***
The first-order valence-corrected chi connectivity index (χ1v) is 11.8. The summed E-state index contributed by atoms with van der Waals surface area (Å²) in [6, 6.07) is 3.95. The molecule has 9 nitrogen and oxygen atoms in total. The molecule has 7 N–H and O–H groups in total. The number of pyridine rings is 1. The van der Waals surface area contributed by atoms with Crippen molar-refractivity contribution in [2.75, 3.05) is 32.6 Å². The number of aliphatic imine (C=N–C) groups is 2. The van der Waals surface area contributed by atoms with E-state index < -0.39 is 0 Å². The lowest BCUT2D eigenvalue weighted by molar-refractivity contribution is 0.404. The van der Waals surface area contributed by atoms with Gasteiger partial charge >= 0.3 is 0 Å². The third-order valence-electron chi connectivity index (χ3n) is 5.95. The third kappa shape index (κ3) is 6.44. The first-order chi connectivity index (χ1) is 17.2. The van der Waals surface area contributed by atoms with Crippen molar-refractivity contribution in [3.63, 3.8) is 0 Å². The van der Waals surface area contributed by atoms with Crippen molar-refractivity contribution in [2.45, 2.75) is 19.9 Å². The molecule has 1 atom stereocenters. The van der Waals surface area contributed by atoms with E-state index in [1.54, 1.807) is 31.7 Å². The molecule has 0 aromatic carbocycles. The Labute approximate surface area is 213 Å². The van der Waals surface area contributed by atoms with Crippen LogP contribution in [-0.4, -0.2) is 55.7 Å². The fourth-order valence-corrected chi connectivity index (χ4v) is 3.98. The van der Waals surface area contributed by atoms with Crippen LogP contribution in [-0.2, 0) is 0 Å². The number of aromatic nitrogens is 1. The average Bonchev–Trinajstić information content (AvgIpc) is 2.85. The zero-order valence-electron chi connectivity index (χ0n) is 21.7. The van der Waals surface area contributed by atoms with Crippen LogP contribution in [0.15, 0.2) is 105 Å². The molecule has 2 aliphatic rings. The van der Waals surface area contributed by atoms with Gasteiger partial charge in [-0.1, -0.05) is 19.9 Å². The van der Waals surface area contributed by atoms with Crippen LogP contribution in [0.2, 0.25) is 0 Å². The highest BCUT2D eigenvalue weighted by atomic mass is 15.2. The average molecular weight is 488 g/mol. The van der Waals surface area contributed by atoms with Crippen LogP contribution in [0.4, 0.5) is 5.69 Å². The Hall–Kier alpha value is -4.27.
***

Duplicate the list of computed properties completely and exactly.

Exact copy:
The first-order valence-corrected chi connectivity index (χ1v) is 11.8. The summed E-state index contributed by atoms with van der Waals surface area (Å²) in [6, 6.07) is 3.95. The molecule has 9 nitrogen and oxygen atoms in total. The molecule has 7 N–H and O–H groups in total. The number of pyridine rings is 1. The van der Waals surface area contributed by atoms with Crippen molar-refractivity contribution in [2.75, 3.05) is 32.6 Å². The number of aliphatic imine (C=N–C) groups is 2. The van der Waals surface area contributed by atoms with E-state index < -0.39 is 0 Å². The lowest BCUT2D eigenvalue weighted by molar-refractivity contribution is 0.404. The van der Waals surface area contributed by atoms with Gasteiger partial charge >= 0.3 is 0 Å². The third-order valence-electron chi connectivity index (χ3n) is 5.95. The third kappa shape index (κ3) is 6.44. The first-order chi connectivity index (χ1) is 17.2. The van der Waals surface area contributed by atoms with Crippen molar-refractivity contribution in [3.63, 3.8) is 0 Å². The van der Waals surface area contributed by atoms with Crippen molar-refractivity contribution in [2.45, 2.75) is 19.9 Å². The molecule has 1 atom stereocenters. The van der Waals surface area contributed by atoms with E-state index in [1.54, 1.807) is 31.7 Å². The molecule has 0 aromatic carbocycles. The Labute approximate surface area is 213 Å². The van der Waals surface area contributed by atoms with Crippen LogP contribution in [-0.4, -0.2) is 55.7 Å². The fourth-order valence-corrected chi connectivity index (χ4v) is 3.98. The van der Waals surface area contributed by atoms with Crippen LogP contribution in [-0.2, 0) is 0 Å². The number of aromatic nitrogens is 1. The average Bonchev–Trinajstić information content (AvgIpc) is 2.85. The zero-order valence-electron chi connectivity index (χ0n) is 21.7. The van der Waals surface area contributed by atoms with Crippen LogP contribution in [0.15, 0.2) is 105 Å². The molecule has 2 aliphatic rings. The van der Waals surface area contributed by atoms with Gasteiger partial charge in [-0.1, -0.05) is 19.9 Å². The van der Waals surface area contributed by atoms with Crippen LogP contribution in [0.2, 0.25) is 0 Å². The highest BCUT2D eigenvalue weighted by atomic mass is 15.2. The average molecular weight is 488 g/mol. The van der Waals surface area contributed by atoms with Crippen LogP contribution in [0.4, 0.5) is 5.69 Å². The Hall–Kier alpha value is -4.27.